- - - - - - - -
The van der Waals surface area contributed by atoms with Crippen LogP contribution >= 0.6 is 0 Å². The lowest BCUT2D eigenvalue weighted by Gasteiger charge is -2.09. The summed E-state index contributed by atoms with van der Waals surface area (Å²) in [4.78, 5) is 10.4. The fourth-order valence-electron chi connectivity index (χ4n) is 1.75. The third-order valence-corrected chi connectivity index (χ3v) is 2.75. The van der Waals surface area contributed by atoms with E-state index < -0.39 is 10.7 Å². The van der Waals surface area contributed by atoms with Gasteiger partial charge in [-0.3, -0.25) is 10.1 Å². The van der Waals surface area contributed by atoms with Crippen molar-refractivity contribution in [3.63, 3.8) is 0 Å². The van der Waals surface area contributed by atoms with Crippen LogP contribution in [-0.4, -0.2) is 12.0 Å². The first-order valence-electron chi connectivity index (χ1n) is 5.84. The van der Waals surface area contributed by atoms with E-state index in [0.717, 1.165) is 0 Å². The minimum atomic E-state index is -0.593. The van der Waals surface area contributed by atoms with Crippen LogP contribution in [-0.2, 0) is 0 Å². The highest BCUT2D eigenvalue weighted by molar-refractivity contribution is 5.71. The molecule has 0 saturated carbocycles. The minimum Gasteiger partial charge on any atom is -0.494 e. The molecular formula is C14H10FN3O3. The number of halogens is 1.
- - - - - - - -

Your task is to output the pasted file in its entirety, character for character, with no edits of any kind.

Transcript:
The van der Waals surface area contributed by atoms with Crippen LogP contribution >= 0.6 is 0 Å². The lowest BCUT2D eigenvalue weighted by Gasteiger charge is -2.09. The summed E-state index contributed by atoms with van der Waals surface area (Å²) in [4.78, 5) is 10.4. The fourth-order valence-electron chi connectivity index (χ4n) is 1.75. The third-order valence-corrected chi connectivity index (χ3v) is 2.75. The van der Waals surface area contributed by atoms with E-state index < -0.39 is 10.7 Å². The van der Waals surface area contributed by atoms with Gasteiger partial charge in [-0.3, -0.25) is 10.1 Å². The van der Waals surface area contributed by atoms with Crippen molar-refractivity contribution in [3.63, 3.8) is 0 Å². The van der Waals surface area contributed by atoms with Crippen LogP contribution in [-0.4, -0.2) is 12.0 Å². The first-order valence-electron chi connectivity index (χ1n) is 5.84. The van der Waals surface area contributed by atoms with E-state index in [0.717, 1.165) is 0 Å². The minimum atomic E-state index is -0.593. The van der Waals surface area contributed by atoms with Crippen LogP contribution in [-0.2, 0) is 0 Å². The highest BCUT2D eigenvalue weighted by molar-refractivity contribution is 5.71. The molecule has 0 saturated carbocycles. The minimum Gasteiger partial charge on any atom is -0.494 e. The molecular formula is C14H10FN3O3. The number of halogens is 1.